For the fifth year in a row, Winters witnessed a devastating wildfire which is close to 90,000 acres in size, the largest area we have experienced. This week was mostly dedicated to dealing with the ramifications of the County Fire and its impacts on the Greater Winters Area. The following is a synopsis and chronology of the events of the first couple days of the fire and some insight into our approach to response.
- The actual fire began in Guinda on Saturday and quickly in the evening, we were being warned that conditions were ripe for a significant spread through the Capay Valley, into Indian Valley and along the ridge. By 4:00 on Saturday, we had “spotting” in key spots meaning the fire was headed south.
- Sunday, July 1 9:00 a.m.- My phone starts blowing up with calls from the Fire Department, Yolo Office of Emergency Services and the Mass Care Coordinator for Yolo County. By that morning, CalFire had already moved an “Incident Management Team” into Yolo County and was assembling at the Yolo Fairgrounds. By 9:00 am, we were given an estimate that the fire would possibly reach the outskirts of Golden Bear Estates and the Positas Road residential area. We were told that “mandatory evacuations” were being implemented with the prospect that the fire would reach the area within the next 6 hours. We were asked to activate our Emergency Operations Center and begin pushing information and notification to residents.
- Sunday, July 1 9:30-Yolo County OES sent out a mass notification for key areas, including all properties “west of Road 89” from Madison to Winters. Unfortunately, the computer grab for the area included the City of Winters proper and more than half of the City residents were incorrectly notified to evacuate. We quickly worked to send a second call throughout the City cancelling the evacuation order and focusing it on the County areas outside the City and west of 87D.
- By 10:30 we were setting up our EOC and many of our partners were arriving. The Yolo Sheriff’s Office arrived, City Staff, our Police and Fire Departments and our goal was to begin implementation of evacuation orders for Golden Bear and Positas.
Given that we have done evacuations and dealt with large fires previously, we knew we would run into some issues. First was skepticism from residents on evacuation. Golden Bear has about 50 residences and about 15 on Positas Rd. Over the past four previous events, the number of people actually evacuating has diminished significantly because of restrictions on re-entry even when the fire is out. People essentially choose to stay, which is their choice. We visited every residence in both locations with Sheriff Deputies.
- By noon on Sunday, only a single confirmation of an evacuation had been confirmed from Golden Bear and 2 from Positas. The residents were staying put and we basically mapped the locations of those staying .
Our main goal at this point was to push information via our social media (mostly Facebook) and respond to “rumors” circulating about the fire. The Yolo Sheriff and OES did an amazing job of keeping the City in the loop on activities, as did the CalFire Incident Management Team. Regular briefings were scheduled we were represented at each.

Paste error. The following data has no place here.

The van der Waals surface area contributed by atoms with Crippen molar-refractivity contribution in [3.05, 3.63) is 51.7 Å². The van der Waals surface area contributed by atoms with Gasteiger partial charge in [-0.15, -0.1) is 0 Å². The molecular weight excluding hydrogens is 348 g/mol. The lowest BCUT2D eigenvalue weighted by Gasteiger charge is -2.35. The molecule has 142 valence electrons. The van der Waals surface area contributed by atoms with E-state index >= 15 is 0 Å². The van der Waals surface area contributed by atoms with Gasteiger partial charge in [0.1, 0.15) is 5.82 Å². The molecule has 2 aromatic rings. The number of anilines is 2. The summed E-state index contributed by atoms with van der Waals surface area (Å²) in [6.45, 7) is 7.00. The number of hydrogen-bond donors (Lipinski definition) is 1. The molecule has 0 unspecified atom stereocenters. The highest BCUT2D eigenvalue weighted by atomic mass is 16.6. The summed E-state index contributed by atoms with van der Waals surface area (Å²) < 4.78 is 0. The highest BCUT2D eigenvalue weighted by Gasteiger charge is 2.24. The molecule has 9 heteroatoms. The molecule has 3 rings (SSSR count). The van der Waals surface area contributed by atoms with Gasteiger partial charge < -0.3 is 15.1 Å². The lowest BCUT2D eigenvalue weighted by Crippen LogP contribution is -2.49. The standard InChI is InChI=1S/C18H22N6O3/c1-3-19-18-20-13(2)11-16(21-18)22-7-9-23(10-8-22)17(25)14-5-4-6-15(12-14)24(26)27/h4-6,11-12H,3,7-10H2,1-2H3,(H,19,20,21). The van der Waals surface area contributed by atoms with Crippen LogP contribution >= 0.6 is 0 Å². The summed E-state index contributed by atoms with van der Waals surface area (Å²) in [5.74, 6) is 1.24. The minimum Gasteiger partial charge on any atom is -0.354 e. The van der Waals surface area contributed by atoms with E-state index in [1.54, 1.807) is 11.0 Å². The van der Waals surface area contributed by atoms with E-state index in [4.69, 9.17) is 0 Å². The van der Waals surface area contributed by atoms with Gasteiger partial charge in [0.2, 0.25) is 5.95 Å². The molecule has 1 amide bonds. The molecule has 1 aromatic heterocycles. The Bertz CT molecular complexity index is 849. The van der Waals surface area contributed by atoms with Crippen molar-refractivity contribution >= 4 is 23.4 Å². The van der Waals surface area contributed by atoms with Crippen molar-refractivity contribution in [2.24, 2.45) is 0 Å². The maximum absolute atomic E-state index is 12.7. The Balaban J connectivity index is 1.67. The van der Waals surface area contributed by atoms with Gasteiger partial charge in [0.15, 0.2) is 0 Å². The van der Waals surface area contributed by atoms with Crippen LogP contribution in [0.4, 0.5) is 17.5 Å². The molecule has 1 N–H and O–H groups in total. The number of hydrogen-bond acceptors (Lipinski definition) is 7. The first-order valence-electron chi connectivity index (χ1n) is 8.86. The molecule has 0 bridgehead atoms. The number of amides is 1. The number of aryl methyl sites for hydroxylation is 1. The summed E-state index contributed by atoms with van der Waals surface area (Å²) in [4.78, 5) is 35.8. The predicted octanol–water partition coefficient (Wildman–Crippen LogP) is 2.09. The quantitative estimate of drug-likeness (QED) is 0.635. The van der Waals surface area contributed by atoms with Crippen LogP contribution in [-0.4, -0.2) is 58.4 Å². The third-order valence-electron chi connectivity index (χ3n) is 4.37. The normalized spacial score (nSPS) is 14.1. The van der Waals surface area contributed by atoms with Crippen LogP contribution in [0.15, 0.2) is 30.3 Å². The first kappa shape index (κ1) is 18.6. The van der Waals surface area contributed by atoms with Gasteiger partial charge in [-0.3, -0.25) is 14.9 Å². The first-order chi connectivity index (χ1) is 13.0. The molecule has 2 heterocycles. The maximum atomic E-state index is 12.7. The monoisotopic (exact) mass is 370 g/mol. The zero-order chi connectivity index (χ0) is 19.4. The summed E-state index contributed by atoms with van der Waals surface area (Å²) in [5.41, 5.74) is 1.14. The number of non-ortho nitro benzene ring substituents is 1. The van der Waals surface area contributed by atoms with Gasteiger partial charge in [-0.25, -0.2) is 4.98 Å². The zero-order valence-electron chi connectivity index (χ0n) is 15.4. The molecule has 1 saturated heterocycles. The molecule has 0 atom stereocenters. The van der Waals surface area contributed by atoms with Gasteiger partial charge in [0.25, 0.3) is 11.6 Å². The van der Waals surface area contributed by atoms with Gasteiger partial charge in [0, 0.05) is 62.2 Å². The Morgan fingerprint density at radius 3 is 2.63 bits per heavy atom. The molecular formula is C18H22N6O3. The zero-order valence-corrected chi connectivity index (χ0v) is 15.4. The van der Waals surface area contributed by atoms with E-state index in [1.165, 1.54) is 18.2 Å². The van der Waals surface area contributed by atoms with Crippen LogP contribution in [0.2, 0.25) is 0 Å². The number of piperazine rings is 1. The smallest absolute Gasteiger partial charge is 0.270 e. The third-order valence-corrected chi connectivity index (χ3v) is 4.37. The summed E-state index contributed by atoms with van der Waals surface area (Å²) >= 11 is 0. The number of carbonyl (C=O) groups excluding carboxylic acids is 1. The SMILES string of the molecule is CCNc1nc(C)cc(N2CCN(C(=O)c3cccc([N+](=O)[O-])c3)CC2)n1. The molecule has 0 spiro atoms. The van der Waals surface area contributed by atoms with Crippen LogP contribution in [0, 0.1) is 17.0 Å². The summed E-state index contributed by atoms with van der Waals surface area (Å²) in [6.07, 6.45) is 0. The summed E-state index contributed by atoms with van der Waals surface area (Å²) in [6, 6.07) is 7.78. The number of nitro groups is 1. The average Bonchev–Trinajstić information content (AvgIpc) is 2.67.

- We opened the Community Center as an “Information Center” to essentially gauge the evacuation of folks and to answer questions. No evacuees showed up but we did have some folks interested in coming in and talking about the fire. After 3 hours, we closed the Community Center and began directing persons needing shelter to the Esparto Boy Scout Cabin which had been set up as a shelter by the Yolo County Mass Care Coordinator. In total, only two people from the Capay Valley showed up for a single night.
Our experience with evacuations has taught us that most people are not interested in sleeping in a shelter. Many people have pets (which are typically prohibited) and most find a place to stay with friends. The Community Center does not have television, showers or internet which are now the basics of a good shelter. In the previous 4 years when we established shelters, we have never housed a single evacuee from Golden Bear or Positas. Most either do not evacuate or choose a hotel or stay with friends. The number one requested resource preferred during our previous evacuations was the availability and phone numbers for local hotels. Thus, when the evacuation order came forward, we immediately began calling hotels for availability and pushed that through our contacts and social media.
- By the afternoon on Sunday, we closed the Community Center and made available the Boy Scout Cabin for persons changing their minds.
Some of the basic comments from folks was “why didn’t the City open a shelter”. The reason is rooted in our history of not having local evacuees and the amount of resources needed to staff a shelter. In this case, if we had requested the establishment of a shelter, they would have divided the resources from Esparto and sent them to Winters. In a shelter you also need to provide security and privacy. There is a system for persons coming to a shelter which is pretty labor intensive. Additionally, food, hygiene and things like television and internet are critical elements. Finally, we simply know our constituency for this situation.
In next weeks segment, I will cover the workings with CalFire and Incident Management Team 3.
Have a nice weekend.